The increased influence of climate change suggests that, in what regards floods, what is considered a 1-in-100-year event (1% chance of occurring at a location in any given year) today may becoming a 1-in-75 or 1-in-50-year event in the future, Aon's recently released "Real-Time Climate Change" report shows.
"As the world contemplates the current and looming impacts of climate change, we must examine the effects we are already experiencing today and the steps that can be taken to start mitigating and preparing right now," the report reads. As such, it looks at the natural catastrophe events happening today in the context of climate change, and highlights ways in which the risk could be mitigated, focusing on the areas of tropical cyclone, flood, and wildfire. The report reveals that in the past decade alone, weather-related disasters have resulted in nearly USD3 trillion in economic damage, accounting for 85% of total natural peril losses. The figure includes losses caused by perils as tropical cyclones, flooding, and wildfires, all of which demonstrating a changing behavior that is putting more lives, livelihoods and property at risk.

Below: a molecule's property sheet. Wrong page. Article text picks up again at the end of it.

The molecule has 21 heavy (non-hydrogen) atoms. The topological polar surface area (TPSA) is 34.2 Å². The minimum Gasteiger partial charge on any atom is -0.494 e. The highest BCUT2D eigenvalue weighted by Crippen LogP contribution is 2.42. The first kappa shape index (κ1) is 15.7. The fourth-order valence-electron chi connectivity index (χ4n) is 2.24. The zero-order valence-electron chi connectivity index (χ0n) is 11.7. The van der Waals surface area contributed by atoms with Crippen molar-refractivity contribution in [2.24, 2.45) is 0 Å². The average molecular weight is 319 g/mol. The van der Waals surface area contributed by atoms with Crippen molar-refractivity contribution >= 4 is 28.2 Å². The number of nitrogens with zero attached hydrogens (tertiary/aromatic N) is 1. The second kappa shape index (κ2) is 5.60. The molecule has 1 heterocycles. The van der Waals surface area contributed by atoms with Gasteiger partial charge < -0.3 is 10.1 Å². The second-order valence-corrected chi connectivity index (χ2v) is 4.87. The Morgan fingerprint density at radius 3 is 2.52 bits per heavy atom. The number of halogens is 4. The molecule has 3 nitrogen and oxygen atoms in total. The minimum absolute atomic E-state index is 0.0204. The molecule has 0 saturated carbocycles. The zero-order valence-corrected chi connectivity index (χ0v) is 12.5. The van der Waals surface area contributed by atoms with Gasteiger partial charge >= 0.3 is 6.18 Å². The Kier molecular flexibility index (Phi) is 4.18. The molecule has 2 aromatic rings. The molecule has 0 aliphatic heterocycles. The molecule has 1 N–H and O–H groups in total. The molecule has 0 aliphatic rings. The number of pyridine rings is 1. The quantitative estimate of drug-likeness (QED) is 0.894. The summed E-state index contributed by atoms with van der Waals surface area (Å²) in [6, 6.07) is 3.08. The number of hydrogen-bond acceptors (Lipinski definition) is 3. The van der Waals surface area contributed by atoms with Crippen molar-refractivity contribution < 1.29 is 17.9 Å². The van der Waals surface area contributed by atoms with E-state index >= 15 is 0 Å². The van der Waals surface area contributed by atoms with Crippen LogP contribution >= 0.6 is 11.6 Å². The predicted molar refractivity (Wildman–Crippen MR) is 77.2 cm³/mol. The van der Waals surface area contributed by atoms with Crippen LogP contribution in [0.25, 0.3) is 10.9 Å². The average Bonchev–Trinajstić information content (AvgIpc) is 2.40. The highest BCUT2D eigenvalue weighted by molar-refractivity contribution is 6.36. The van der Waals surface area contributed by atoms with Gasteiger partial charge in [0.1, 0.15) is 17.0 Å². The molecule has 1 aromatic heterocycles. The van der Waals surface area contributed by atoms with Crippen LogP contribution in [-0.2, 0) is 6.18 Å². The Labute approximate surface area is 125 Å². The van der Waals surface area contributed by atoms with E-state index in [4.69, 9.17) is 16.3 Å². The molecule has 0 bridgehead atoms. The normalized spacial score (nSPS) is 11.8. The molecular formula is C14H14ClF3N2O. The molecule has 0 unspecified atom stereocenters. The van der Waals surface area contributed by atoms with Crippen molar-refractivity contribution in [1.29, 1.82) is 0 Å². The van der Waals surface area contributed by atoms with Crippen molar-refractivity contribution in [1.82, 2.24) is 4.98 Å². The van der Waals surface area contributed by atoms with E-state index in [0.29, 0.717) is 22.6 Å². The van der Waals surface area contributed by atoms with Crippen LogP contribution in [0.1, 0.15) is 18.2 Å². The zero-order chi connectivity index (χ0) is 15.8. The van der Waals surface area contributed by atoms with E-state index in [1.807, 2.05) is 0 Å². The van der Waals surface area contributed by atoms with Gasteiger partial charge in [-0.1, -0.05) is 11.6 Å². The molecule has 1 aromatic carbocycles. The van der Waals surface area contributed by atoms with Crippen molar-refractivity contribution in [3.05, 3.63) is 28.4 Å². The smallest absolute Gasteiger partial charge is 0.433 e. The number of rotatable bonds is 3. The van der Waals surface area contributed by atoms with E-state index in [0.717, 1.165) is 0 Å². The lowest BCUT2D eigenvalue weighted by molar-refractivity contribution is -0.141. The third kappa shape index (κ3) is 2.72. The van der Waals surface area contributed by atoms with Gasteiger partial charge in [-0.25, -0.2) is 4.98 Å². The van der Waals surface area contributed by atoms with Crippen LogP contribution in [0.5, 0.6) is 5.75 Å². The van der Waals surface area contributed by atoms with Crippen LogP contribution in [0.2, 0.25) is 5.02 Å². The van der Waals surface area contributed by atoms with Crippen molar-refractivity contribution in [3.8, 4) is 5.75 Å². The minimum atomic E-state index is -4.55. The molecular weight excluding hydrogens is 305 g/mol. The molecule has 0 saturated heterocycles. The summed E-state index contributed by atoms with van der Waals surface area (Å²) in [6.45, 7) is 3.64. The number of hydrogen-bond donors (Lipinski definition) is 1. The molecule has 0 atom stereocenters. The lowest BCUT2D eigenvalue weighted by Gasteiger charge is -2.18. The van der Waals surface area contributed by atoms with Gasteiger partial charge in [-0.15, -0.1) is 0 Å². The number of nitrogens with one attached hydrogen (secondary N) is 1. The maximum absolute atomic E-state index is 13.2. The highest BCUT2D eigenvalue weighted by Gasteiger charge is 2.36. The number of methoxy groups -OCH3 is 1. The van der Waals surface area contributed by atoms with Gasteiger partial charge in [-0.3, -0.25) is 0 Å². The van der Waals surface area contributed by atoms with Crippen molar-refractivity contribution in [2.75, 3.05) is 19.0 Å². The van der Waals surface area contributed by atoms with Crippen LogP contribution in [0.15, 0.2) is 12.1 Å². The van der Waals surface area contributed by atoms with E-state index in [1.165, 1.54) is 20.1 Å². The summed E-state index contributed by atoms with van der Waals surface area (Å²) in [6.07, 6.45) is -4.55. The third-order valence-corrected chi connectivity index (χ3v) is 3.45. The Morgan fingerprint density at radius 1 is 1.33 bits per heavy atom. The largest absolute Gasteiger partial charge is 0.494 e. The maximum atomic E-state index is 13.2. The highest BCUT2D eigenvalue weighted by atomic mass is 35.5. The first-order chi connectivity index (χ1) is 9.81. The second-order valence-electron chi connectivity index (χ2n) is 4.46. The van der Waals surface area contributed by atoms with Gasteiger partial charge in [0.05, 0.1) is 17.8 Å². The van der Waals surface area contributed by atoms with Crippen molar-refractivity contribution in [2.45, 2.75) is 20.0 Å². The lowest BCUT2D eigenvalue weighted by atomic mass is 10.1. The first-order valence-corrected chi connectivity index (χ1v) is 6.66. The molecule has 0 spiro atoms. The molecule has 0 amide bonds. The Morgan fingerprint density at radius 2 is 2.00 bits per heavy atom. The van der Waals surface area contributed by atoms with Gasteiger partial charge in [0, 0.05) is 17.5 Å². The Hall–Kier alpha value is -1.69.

In Aon's view, there is a major concern that only about 31% of these total losses were insurance covered, while there are reasonable expectations that as such events will become more frequent or intense, assets exposed to the risks are of increased value. To illustrate the reasons beyond its expectations, Aon's report analyzes three major events: Tropical Cyclone Isa, floods that hit Europe and Asia this year, in July and the extreme wildfires in the US.
For Europe, the flash flooding in Western Europe, primarily Germany, Belgium, and the Netherlands that occurred in mid-July "rewrote history books by setting new records for the costliest catastrophe events for the local insurance sectors. Among others, the event showed once again that even in countries with a high insurance coverage of the weather risks, the insurance take-up is uneven across different regions, leaving some of them with a large insurance gap.
Also, while the global debate on how strong the climate change contribution to the increased frequency and severity of several types of natural hazards is still ongoing, extreme temperatures, heavy rainfall and draught are the three risks for which the climate change influence is considered the strongest and rather unarguable.
Read the full report here.